- November 24, 2020
- Posted by: Elvir Salcinovic
The report is based on a survey of legal and compliance specialists in more than 800 companies worldwide.
The findings reinforce many long-standing conclusions about the global anti-corruption and compliance landscape. However, they also shine a new and, perhaps, unexpected light on other issues. Notable findings include:
• There is no question that corruption remains a major cost for honest companies: in our survey, 30% of
respondents said they believe they have lost deals to corrupt competitors.
• Tough extra-territorial, anti-corruption laws are seen to be a force for good. Where once they were held to be an unfair handicap to Western (particularly US) firms, hobbling their ability to compete on the international stage, now they are seen more positively. Most respondents believe such laws improve the business environment (81%), deter corrupt competitors (64%) and make it easier for good companies to operate in high-risk markets (55%). Strikingly, this view is held by companies based in tougher, emerging markets: good companies in more corrupt countries also welcome tough extra-territorial laws. Of the survey’s Nigeria-based respondents, 97% believe the laws improve the business environment, as do 87% of Mexicans, 80% of Brazilians, 80% of Indians and 79% of Indonesians. Why? From the conversations with Nigerian, Indonesian, Indian and Brazilian organisations, it is clear that any law levelling the competitive playing field is welcomed by good companies unhappy with the haphazard enforcement of domestic legislation.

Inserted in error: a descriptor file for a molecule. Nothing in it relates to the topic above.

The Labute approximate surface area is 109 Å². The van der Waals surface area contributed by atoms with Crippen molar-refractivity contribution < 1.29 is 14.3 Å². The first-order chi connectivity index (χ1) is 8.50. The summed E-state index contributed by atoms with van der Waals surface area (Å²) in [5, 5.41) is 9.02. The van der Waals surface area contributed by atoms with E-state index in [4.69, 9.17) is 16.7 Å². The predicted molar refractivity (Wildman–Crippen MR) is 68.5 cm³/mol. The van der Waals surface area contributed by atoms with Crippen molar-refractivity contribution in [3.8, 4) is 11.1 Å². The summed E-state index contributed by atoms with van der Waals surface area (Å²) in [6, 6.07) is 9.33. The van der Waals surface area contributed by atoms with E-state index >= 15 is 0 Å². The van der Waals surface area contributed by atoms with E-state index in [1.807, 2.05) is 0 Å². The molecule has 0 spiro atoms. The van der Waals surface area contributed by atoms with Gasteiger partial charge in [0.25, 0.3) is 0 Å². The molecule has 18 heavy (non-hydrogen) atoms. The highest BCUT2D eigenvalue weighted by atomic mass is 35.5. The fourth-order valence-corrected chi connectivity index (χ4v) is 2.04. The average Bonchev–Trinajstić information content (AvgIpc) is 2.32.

• For many international companies, compliance with anti-corruption laws has become a competitive advantage. One arresting finding is that companies from the countries with the toughest laws and the highest levels of international enforcement – the US, Germany and the UK – show a greater willingness to take risks than in previous Control Risks corruption surveys. Based on our conversations with clients, we believe that companies from these countries feel emboldened by the robust compliance programmes they have been forced to implement because of tougher laws. If that is the case, it comes with a major caveat: companies need to ensure that this willingness to take risks is not based on a false sense of security. The gap between the perceived protection a compliance programme brings and its actual mitigating effect is the biggest point of weakness for companies operating in high-risk markets.
• When it comes to compliance programmes themselves, third-party risk continues to be relatively unrecognised. This remains a critical vulnerability for many companies; just 58% have a procedure for integrity due diligence assessments of third parties and only 43% have third-party audit rights.
• In terms of M&As, external due diligence is the single most common source of information (27% of the time) that causes companies to pull out of deals because of corruption risk. Given how effective due diligence assessments are in identifying corruption risk, companies should consider starting them earlier in the M&A process, before letters of intent are signed and “deal momentum” becomes unstoppable.
• Although compliance programmes are crucial and the general trend is positive, reliance on a legalistic approach to compliance can be dangerous. Most respondents (51%) have conducted no internal corruption investigations in the past two years. This calls into question the effectiveness of internal audits, highlights the danger of waiting passively for a whistle to be blown, and perhaps suggests a culture of complacency in some organisations. There is certainly no “adequate procedures” defence for companies that fall foul of Chinese anti-corruption laws.
• Finally, and perhaps most importantly, companies need to set the right incentives for individuals. Respondents cited the fear of negative consequences as the penalty used most commonly to deter corrupt behaviour. On the list of eight deterrents to corruption, in lowly sixth place are company performance criteria that emphasise ethical behaviour (along with financial targets). So long as financial targets trump anti-corruption targets, shortcuts will be found. Moreover, a fancy compliance programme without leadership – or, crucially, clear support from senior managers – will fail.